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12c Asynchronous Global Index Maintenance Part I (Where Are We Now ?) August 2, 2013

Posted by Richard Foote in 12c, Asynchronous Global Index Maintenance, Oracle Indexes, Partitioning.
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I previously looked at how global index maintenance was performed when dropping a table partition prior to Oracle Database 12c. Let’s see how things have now changed since the introduction of 12c.

Let’s start by creating the same partitioned table and global indexes as previously:

SQL> create table muse (id number, code number, name varchar2(30)) partition by range (id) (partition muse1 values less than (1000001), partition muse2 values less than (2000001), partition muse3 values less than (maxvalue));

Table created.

SQL> insert into muse select rownum, mod(rownum,100000), 'DAVID BOWIE' from dual connect by level <= 3000000;

3000000 rows created.

SQL> commit;

Commit complete.

SQL> create index muse_id_i on muse(id);

Index created.

SQL> create index muse_code_i on muse(code) global partition by range(code)(partition code_p1 values less than (50000), partition code_p2 values less than (maxvalue));

Index created.

SQL> exec dbms_stats.gather_table_stats(ownname=>user, tabname=>'MUSE', cascade=>true, estimate_percent=>null, method_opt=>'FOR ALL COLUMNS SIZE 1');

PL/SQL procedure successfully completed.

If we look at the current state of affairs, all is currently hunky dory:

SQL> select index_name, null partition_name, num_rows, s.blocks, leaf_blocks, status, orphaned_entries from dba_indexes i, dba_segments s where i.index_name = s.segment_name and table_name='MUSE' and partitioned = 'NO'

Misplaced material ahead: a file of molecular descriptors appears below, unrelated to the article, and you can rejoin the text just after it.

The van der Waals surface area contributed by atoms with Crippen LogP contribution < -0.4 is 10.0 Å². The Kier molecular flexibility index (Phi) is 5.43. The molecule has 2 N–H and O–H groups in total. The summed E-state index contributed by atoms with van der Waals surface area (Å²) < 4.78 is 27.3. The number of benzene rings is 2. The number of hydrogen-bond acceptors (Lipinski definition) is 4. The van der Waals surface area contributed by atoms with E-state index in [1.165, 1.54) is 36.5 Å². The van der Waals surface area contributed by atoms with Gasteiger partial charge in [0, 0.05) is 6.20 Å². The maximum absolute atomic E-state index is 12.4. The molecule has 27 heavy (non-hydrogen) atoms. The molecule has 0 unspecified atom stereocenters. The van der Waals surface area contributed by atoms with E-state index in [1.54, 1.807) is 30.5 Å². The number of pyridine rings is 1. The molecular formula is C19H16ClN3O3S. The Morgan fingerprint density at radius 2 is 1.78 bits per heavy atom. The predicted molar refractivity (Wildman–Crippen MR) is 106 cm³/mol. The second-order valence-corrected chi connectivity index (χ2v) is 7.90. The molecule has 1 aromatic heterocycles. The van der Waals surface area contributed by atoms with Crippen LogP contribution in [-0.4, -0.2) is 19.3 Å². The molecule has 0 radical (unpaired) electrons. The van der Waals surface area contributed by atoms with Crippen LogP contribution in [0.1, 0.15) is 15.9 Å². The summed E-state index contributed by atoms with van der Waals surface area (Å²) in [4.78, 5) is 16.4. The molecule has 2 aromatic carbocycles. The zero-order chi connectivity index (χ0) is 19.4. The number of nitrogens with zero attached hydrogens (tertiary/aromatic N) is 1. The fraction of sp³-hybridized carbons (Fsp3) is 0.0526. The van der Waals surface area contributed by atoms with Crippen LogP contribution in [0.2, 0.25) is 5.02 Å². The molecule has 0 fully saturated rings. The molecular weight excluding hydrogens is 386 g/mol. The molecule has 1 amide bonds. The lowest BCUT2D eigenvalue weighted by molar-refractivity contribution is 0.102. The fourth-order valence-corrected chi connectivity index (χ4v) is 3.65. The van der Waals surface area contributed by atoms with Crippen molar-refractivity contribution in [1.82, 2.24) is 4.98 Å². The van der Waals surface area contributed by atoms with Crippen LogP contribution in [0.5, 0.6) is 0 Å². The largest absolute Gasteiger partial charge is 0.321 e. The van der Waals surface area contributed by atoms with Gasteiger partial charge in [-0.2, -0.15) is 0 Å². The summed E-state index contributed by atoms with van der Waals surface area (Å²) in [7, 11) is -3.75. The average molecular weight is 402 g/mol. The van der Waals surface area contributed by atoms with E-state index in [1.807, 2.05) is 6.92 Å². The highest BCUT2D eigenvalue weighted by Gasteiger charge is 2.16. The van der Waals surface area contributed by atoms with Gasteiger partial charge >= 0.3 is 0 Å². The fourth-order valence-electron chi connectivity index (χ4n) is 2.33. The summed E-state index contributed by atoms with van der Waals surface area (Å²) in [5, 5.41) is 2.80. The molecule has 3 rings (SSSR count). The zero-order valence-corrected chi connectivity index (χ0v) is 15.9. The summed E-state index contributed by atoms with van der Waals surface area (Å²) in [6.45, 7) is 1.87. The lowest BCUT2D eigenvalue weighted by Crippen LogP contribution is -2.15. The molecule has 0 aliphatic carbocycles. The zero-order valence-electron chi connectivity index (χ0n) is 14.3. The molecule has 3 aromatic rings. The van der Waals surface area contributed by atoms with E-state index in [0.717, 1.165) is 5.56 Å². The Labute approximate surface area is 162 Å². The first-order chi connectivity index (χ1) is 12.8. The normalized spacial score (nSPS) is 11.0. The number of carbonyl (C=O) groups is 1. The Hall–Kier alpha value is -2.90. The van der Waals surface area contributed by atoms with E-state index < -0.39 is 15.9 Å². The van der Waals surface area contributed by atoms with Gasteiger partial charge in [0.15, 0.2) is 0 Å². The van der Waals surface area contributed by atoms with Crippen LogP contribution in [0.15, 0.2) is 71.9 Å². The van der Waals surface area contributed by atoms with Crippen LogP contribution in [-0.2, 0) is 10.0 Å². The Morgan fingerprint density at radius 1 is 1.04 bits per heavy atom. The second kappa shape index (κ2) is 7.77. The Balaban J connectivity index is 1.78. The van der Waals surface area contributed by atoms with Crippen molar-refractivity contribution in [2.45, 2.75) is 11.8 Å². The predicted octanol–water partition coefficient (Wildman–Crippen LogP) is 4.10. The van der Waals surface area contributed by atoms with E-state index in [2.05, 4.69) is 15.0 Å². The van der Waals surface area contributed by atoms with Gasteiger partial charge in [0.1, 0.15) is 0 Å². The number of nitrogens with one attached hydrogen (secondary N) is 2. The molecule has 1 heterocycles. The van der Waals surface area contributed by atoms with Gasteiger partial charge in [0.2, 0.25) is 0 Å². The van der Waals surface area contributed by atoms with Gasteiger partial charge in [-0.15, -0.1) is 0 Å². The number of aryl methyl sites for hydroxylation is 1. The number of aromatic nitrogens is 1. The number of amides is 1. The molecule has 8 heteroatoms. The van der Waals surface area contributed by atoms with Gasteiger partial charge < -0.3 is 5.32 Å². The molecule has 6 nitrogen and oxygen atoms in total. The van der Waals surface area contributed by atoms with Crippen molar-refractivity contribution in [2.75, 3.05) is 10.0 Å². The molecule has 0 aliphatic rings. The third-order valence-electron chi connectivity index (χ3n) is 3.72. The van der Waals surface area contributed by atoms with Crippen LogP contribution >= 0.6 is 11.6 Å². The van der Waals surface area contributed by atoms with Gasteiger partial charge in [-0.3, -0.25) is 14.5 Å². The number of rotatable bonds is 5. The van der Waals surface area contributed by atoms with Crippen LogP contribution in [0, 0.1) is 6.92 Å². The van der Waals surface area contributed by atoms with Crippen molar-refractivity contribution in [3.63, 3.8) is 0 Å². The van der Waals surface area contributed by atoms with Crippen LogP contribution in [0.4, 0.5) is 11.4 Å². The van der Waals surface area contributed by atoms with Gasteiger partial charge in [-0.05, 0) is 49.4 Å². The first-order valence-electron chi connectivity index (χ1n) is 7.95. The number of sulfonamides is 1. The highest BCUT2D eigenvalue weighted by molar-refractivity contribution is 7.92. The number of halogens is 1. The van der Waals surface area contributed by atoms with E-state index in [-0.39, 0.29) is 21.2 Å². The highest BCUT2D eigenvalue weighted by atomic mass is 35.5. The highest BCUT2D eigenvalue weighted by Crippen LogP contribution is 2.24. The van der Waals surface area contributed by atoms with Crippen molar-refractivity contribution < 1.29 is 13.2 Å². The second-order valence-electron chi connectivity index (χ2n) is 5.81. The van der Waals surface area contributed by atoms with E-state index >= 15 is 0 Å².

union select index_name, i.partition_name, num_rows, s.blocks, leaf_blocks, status, orphaned_entries from dba_ind_partitions i, dba_segments s where i.partition_name = s.partition_name and index_name like 'MUSE%';

INDEX_NAME   PARTITION_NAME    NUM_ROWS     BLOCKS LEAF_BLOCKS STATUS   ORP
------------ --------------- ---------- ---------- ----------- -------- ---
MUSE_CODE_I  CODE_P1            1500000       4224        4137 USABLE   NO
MUSE_CODE_I  CODE_P2            1500000       4352        4177 USABLE   NO
MUSE_ID_I                       3000000       9216        8633 VALID    NO

However, a difference to note here is a new data dictionary column called ORPHANED_ENTRIES which denotes whether the index currently has any orphaned index entries. What are these ? We shall see …

Let’s see how expensive it is to now drop the same table partition while updating the global indexes:

SQL> select n.name, s.value from v$sesstat s, v$statname n where s.statistic# = n.statistic# and (n.name = 'redo size' or n.name = 'db block gets') and s.sid=7;

NAME                                                                  VALUE
---------------------------------------------------------------- ----------
db block gets                                                        129249
redo size                                                         105069544

SQL> alter table muse drop partition muse1 update global indexes;

Table altered.